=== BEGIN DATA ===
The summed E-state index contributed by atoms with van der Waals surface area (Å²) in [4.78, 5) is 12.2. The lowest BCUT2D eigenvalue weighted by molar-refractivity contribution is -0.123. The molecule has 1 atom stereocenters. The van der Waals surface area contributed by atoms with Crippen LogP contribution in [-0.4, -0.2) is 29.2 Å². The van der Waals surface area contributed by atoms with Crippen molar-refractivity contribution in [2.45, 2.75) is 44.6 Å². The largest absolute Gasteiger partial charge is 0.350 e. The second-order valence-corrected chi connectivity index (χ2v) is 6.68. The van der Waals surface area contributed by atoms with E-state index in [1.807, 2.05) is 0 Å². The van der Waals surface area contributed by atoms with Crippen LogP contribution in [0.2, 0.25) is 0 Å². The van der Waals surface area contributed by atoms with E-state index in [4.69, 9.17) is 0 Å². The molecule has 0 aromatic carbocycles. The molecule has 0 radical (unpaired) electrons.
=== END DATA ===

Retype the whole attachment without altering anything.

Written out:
The summed E-state index contributed by atoms with van der Waals surface area (Å²) in [4.78, 5) is 12.2. The lowest BCUT2D eigenvalue weighted by molar-refractivity contribution is -0.123. The molecule has 1 atom stereocenters. The van der Waals surface area contributed by atoms with Crippen LogP contribution in [-0.4, -0.2) is 29.2 Å². The van der Waals surface area contributed by atoms with Crippen molar-refractivity contribution in [2.45, 2.75) is 44.6 Å². The largest absolute Gasteiger partial charge is 0.350 e. The second-order valence-corrected chi connectivity index (χ2v) is 6.68. The van der Waals surface area contributed by atoms with E-state index in [1.807, 2.05) is 0 Å². The van der Waals surface area contributed by atoms with Crippen LogP contribution in [0.2, 0.25) is 0 Å². The van der Waals surface area contributed by atoms with E-state index in [4.69, 9.17) is 0 Å². The molecule has 0 aromatic carbocycles. The molecule has 0 radical (unpaired) electrons.